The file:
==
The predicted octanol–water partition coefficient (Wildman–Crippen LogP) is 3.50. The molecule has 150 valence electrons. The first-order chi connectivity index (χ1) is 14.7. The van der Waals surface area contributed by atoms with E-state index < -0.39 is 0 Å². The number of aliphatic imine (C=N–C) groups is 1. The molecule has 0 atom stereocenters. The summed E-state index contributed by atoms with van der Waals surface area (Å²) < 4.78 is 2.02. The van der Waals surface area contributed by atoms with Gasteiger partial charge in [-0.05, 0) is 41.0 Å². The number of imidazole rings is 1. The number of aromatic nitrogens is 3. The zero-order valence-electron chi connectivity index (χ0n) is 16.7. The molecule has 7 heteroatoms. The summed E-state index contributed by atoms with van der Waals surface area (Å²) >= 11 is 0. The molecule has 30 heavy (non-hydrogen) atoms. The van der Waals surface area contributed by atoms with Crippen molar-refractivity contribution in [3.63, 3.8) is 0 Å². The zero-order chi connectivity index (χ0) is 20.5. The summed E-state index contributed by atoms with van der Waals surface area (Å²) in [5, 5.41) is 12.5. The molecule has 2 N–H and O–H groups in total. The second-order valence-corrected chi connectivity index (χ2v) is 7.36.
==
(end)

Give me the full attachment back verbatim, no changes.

The predicted octanol–water partition coefficient (Wildman–Crippen LogP) is 3.50. The molecule has 150 valence electrons. The first-order chi connectivity index (χ1) is 14.7. The van der Waals surface area contributed by atoms with E-state index < -0.39 is 0 Å². The number of aliphatic imine (C=N–C) groups is 1. The molecule has 0 atom stereocenters. The summed E-state index contributed by atoms with van der Waals surface area (Å²) < 4.78 is 2.02. The van der Waals surface area contributed by atoms with Gasteiger partial charge in [-0.05, 0) is 41.0 Å². The number of imidazole rings is 1. The number of aromatic nitrogens is 3. The zero-order valence-electron chi connectivity index (χ0n) is 16.7. The molecule has 7 heteroatoms. The summed E-state index contributed by atoms with van der Waals surface area (Å²) >= 11 is 0. The molecule has 30 heavy (non-hydrogen) atoms. The van der Waals surface area contributed by atoms with Crippen molar-refractivity contribution in [3.63, 3.8) is 0 Å². The zero-order chi connectivity index (χ0) is 20.5. The summed E-state index contributed by atoms with van der Waals surface area (Å²) in [5, 5.41) is 12.5. The molecule has 2 N–H and O–H groups in total. The second-order valence-corrected chi connectivity index (χ2v) is 7.36.